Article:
2. Brucker-Cohen, Jonah,”Human Error, A Collection of Work that Highlights Our
Misuse of Technology and the Internet”, EVA London 2022 ,
London, United Kingdom.
3. Brucker-Cohen, Jonah,”Human Error How Integrating Common Errors Into User Interfaces Can Challenge Our Perceptions and Change Design Thinking”, chapter in Green Revisited. Encountering Emerging Naturecultures in Art and Research Paperback, RIXC, Riga, Latvia, 2022.
CRWDDSTRIP is a modified and custom designed powerstrip that contains too many plug holes and spaces to allow for more than a single plug to fit. This design forces users to try and plug in their device and fail every time. This form of “Human Error” is common with people who use multiple devices and never have enough plugs to plug them all in. Power strips are often overloaded to the point where they become unsafe since they are drawing too much current that their available connection can handle.
In April 2021, an apartment complex in Queens, New York caught on fire caused by an overloaded power strip resulting in injuries to 21 people including 16 firefighters. According to the Electrical Safety Foundation International (ESFI), over 3,300 home fires originate in extension cords and power strips each year, killing 50 people and injuring 270 more. A power strip can only draw so much electricity without getting overloaded and can only hold a finite amount of devices otherwise this limit will be breached. Too often, people try to crowd power strips, aiming to get as much power as possible from these limited interfaces, and ultimately causing fires and electrical shorts. This form of “human error” is another example of what happens when we try to push our technological infrastructure to its ultimate limits, making them unsafe for normal usage.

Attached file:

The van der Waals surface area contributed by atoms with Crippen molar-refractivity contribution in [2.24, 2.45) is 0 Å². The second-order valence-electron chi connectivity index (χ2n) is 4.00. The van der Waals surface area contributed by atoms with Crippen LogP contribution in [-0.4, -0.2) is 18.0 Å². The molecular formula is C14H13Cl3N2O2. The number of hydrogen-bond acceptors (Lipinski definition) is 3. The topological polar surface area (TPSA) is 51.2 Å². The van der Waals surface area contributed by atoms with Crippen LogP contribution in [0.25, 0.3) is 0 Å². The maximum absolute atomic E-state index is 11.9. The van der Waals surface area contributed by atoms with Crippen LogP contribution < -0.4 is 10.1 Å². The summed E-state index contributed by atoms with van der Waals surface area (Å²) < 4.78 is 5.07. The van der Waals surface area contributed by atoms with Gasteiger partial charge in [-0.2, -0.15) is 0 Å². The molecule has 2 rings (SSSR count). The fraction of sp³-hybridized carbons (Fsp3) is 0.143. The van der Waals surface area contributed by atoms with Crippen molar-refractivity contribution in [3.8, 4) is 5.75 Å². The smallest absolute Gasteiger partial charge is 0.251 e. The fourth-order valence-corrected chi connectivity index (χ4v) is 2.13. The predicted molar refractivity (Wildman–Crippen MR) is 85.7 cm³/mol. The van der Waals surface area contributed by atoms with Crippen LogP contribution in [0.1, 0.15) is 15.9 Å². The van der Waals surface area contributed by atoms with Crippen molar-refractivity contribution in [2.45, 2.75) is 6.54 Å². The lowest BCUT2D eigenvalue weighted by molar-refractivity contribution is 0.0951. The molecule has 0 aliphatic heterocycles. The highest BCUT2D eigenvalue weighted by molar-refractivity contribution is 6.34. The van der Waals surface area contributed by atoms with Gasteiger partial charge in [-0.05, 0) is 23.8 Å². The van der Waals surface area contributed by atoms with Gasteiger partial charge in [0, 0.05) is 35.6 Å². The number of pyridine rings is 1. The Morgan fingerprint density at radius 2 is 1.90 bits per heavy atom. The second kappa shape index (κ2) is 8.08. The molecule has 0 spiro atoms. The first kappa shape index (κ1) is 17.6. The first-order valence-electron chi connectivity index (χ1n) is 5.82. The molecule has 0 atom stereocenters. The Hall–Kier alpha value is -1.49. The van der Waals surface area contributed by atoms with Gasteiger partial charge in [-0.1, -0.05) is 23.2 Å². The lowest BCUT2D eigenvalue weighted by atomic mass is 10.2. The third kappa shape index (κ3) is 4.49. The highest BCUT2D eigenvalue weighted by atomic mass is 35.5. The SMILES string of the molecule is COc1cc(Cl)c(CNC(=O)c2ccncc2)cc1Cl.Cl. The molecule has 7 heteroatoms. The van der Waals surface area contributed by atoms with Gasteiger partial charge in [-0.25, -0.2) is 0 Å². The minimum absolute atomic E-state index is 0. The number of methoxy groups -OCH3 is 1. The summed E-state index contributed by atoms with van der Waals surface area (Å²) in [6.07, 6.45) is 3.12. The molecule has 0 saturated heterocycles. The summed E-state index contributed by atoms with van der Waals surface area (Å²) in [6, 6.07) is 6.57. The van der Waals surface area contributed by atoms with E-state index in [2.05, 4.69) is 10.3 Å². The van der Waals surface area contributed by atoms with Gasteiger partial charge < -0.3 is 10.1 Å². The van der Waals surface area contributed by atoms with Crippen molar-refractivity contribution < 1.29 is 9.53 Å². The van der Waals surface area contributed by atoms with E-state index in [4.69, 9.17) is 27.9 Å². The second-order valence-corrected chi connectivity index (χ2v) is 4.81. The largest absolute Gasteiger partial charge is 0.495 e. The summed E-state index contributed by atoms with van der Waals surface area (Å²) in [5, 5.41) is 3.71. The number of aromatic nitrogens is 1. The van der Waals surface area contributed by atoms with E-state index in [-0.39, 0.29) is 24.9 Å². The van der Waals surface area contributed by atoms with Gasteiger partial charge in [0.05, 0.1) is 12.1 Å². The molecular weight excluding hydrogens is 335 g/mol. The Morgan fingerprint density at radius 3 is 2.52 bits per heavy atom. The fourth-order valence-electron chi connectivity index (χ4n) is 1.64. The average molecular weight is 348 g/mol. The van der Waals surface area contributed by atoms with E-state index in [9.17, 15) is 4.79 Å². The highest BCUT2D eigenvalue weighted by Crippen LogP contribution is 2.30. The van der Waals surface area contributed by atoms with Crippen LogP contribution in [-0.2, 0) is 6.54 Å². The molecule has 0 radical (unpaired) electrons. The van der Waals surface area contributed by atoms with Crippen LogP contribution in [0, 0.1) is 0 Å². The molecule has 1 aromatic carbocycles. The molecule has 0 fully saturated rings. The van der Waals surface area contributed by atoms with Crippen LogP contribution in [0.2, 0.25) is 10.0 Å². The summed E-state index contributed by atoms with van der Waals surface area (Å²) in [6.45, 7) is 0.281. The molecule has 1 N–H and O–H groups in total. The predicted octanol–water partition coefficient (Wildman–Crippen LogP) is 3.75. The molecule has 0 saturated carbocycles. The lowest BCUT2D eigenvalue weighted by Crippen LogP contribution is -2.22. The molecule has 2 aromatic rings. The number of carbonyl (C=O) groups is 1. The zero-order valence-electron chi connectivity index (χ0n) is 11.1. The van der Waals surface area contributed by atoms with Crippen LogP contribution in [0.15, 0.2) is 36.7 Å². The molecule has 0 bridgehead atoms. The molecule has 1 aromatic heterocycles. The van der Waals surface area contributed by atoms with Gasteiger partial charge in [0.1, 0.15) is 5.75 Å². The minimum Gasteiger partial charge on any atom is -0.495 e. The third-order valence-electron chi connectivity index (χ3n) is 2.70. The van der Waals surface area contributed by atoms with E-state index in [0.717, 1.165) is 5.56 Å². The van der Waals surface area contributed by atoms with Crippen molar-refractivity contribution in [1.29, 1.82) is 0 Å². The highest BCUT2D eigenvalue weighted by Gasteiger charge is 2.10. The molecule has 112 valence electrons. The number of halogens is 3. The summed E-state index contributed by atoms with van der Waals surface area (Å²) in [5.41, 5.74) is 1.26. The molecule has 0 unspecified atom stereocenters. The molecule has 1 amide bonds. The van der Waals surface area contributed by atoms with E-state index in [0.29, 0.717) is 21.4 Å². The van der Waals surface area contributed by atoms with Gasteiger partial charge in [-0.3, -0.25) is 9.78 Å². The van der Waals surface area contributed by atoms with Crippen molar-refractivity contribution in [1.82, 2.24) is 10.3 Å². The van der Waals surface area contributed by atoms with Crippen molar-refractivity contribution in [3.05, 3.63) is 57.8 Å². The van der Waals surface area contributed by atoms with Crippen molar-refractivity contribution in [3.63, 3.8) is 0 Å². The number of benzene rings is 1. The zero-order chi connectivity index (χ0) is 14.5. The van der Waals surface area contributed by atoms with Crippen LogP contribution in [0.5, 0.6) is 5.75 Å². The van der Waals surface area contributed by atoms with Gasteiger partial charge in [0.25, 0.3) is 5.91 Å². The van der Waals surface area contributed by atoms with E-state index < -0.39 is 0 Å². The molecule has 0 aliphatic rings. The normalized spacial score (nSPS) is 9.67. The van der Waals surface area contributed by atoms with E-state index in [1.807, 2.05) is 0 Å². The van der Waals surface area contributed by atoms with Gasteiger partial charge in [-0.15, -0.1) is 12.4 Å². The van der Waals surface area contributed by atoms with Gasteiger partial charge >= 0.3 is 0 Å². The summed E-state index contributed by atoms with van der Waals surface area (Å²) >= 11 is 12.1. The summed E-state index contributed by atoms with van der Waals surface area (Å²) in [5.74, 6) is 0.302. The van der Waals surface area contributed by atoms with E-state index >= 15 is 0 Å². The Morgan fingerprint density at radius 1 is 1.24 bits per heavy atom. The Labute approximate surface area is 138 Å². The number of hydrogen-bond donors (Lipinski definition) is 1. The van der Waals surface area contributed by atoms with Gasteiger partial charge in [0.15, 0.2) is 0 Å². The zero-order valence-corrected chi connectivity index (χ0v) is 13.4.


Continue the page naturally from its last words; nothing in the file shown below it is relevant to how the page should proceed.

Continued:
Photo of a power strip that shorted due to too many sources drawing power from it causing an overload.